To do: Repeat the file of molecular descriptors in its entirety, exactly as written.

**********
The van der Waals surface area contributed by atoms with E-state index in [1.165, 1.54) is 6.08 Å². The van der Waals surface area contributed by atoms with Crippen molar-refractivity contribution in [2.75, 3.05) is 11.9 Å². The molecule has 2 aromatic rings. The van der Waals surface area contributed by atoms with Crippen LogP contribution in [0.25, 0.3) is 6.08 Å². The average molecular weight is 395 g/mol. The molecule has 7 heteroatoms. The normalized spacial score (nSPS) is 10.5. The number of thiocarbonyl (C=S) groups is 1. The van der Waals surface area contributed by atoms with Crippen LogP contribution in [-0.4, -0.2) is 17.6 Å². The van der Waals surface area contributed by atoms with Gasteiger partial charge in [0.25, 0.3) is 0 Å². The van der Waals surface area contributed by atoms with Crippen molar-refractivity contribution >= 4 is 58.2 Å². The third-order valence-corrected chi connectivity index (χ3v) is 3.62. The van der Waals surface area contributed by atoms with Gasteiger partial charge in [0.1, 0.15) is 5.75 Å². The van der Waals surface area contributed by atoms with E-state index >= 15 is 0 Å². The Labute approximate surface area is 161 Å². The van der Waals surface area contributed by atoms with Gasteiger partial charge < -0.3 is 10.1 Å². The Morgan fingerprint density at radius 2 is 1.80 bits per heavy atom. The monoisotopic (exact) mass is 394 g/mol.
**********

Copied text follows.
The van der Waals surface area contributed by atoms with E-state index in [1.165, 1.54) is 6.08 Å². The van der Waals surface area contributed by atoms with Crippen molar-refractivity contribution in [2.75, 3.05) is 11.9 Å². The molecule has 2 aromatic rings. The van der Waals surface area contributed by atoms with Crippen LogP contribution in [0.25, 0.3) is 6.08 Å². The average molecular weight is 395 g/mol. The molecule has 7 heteroatoms. The normalized spacial score (nSPS) is 10.5. The number of thiocarbonyl (C=S) groups is 1. The van der Waals surface area contributed by atoms with Crippen LogP contribution in [-0.4, -0.2) is 17.6 Å². The van der Waals surface area contributed by atoms with Gasteiger partial charge in [0.25, 0.3) is 0 Å². The van der Waals surface area contributed by atoms with Crippen molar-refractivity contribution >= 4 is 58.2 Å². The third-order valence-corrected chi connectivity index (χ3v) is 3.62. The van der Waals surface area contributed by atoms with Gasteiger partial charge in [0.1, 0.15) is 5.75 Å². The van der Waals surface area contributed by atoms with E-state index >= 15 is 0 Å². The Labute approximate surface area is 161 Å². The van der Waals surface area contributed by atoms with Gasteiger partial charge < -0.3 is 10.1 Å². The Morgan fingerprint density at radius 2 is 1.80 bits per heavy atom. The monoisotopic (exact) mass is 394 g/mol.